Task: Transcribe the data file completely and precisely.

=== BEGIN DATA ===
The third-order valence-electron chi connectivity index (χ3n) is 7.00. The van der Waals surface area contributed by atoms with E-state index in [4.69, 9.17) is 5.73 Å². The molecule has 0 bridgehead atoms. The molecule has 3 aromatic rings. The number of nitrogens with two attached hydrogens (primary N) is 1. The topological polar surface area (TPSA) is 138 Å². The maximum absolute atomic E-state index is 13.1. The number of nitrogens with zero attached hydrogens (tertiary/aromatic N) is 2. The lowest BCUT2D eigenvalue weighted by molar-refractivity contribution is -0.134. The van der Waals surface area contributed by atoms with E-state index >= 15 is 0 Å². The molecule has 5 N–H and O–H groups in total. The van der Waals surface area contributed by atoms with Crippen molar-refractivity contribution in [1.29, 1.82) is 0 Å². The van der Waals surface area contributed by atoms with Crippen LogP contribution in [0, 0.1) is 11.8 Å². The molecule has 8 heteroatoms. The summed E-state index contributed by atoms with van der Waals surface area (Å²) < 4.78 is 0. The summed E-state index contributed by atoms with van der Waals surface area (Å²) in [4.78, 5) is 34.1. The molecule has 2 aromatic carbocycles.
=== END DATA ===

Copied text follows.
The third-order valence-electron chi connectivity index (χ3n) is 7.00. The van der Waals surface area contributed by atoms with E-state index in [4.69, 9.17) is 5.73 Å². The molecule has 0 bridgehead atoms. The molecule has 3 aromatic rings. The number of nitrogens with two attached hydrogens (primary N) is 1. The topological polar surface area (TPSA) is 138 Å². The maximum absolute atomic E-state index is 13.1. The number of nitrogens with zero attached hydrogens (tertiary/aromatic N) is 2. The lowest BCUT2D eigenvalue weighted by molar-refractivity contribution is -0.134. The van der Waals surface area contributed by atoms with E-state index >= 15 is 0 Å². The molecule has 5 N–H and O–H groups in total. The van der Waals surface area contributed by atoms with Crippen molar-refractivity contribution in [1.29, 1.82) is 0 Å². The van der Waals surface area contributed by atoms with Crippen LogP contribution in [0, 0.1) is 11.8 Å². The molecule has 8 heteroatoms. The summed E-state index contributed by atoms with van der Waals surface area (Å²) < 4.78 is 0. The summed E-state index contributed by atoms with van der Waals surface area (Å²) in [4.78, 5) is 34.1. The molecule has 2 aromatic carbocycles.